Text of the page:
Here’s a little story. My grandmother Lorraine grew up during America’s Great Depression. Her father, a coal miner, was disabled by the time Lorraine graduated high school. She had always wanted to be a teacher—it was her great passion. But reality sent her in another direction. The day after Lorraine’s high school graduation, her father put her on a train to the nearest city. She would stay with a relative, find a job, and send money back to her parents and four siblings. This she did, and the years went by with their shifting circumstances, and Lorraine was never able to attend college and get her teacher’s certification. She carried on as wife, mother, then grandmother. Her husband died prematurely, and she remained unmarried until her death decades later.
It wasn’t until her widowhood, in her grandmother years, that Lorraine became quite involved in the local Methodist church. By the time I was old enough to notice, she had been teaching children’s Sunday School class for awhile. And what a class it was! Two—in some cases three—generations of people in our little town learned how to look up Scripture references and read from the Bible aloud and with confidence. We memorized the Lord’s Prayer, the Ten Commandments, the Apostles’ Creed, the Twenty-Third Psalm, and the Beatitudes. We learned stories through flannel graphs and building projects (I recall that we somehow built a Noah’s Ark there in the classroom). Grandmother was good at crafts—needle crafts, ceramics, you name it—and so during Vacation Bible School there was none of this stuff made from dried macaroni or popsicle sticks—we learned to paint ceramics and put antiquing on our framed praying hands. I don’t even remember a lot of what we did, but at the end of VBS, we had truly nice crafts to take home, and we had learned how to work comfortably with art.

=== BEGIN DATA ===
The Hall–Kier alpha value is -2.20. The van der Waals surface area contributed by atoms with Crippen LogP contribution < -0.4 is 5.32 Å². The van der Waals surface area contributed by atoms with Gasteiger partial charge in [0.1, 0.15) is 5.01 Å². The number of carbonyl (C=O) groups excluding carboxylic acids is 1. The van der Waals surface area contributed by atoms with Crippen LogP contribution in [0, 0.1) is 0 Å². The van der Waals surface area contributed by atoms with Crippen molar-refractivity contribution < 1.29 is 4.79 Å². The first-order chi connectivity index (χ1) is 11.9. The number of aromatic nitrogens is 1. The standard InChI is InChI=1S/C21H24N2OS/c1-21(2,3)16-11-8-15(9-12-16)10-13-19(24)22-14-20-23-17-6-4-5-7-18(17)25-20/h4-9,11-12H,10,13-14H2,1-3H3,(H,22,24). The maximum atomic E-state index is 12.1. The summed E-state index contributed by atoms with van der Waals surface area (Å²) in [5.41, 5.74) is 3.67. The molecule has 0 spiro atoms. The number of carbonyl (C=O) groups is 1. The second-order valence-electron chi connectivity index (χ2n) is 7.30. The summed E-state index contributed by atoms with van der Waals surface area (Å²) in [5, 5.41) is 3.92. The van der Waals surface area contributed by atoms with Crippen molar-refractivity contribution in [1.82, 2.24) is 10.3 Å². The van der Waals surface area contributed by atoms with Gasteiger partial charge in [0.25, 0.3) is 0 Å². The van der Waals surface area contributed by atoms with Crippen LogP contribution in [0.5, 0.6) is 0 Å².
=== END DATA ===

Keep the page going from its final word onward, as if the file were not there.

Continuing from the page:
And much later—I was in college then—Grandmother Lorraine started her own after-school program by bringing crafts to the church parlor, where any kid could come after school and work on projects. Grandmother was involved with youngsters until failing physical health, including Alzheimer’s, made that impossible.
I still think Lorraine would have been a wonderful force in a public classroom. She had a way of making kids feel good and important and curious and hopeful, and she would have brought that gifted presence with her every day, year after year.
But that dream did not materialize. So she just built another one, and I know that her passion for teaching was a healing energy in our little town, for a lot of people, not just the kids. She held adult Bible studies and women’s groups in her home—but those are other stories.
Do you remember someone who personified a life of passion?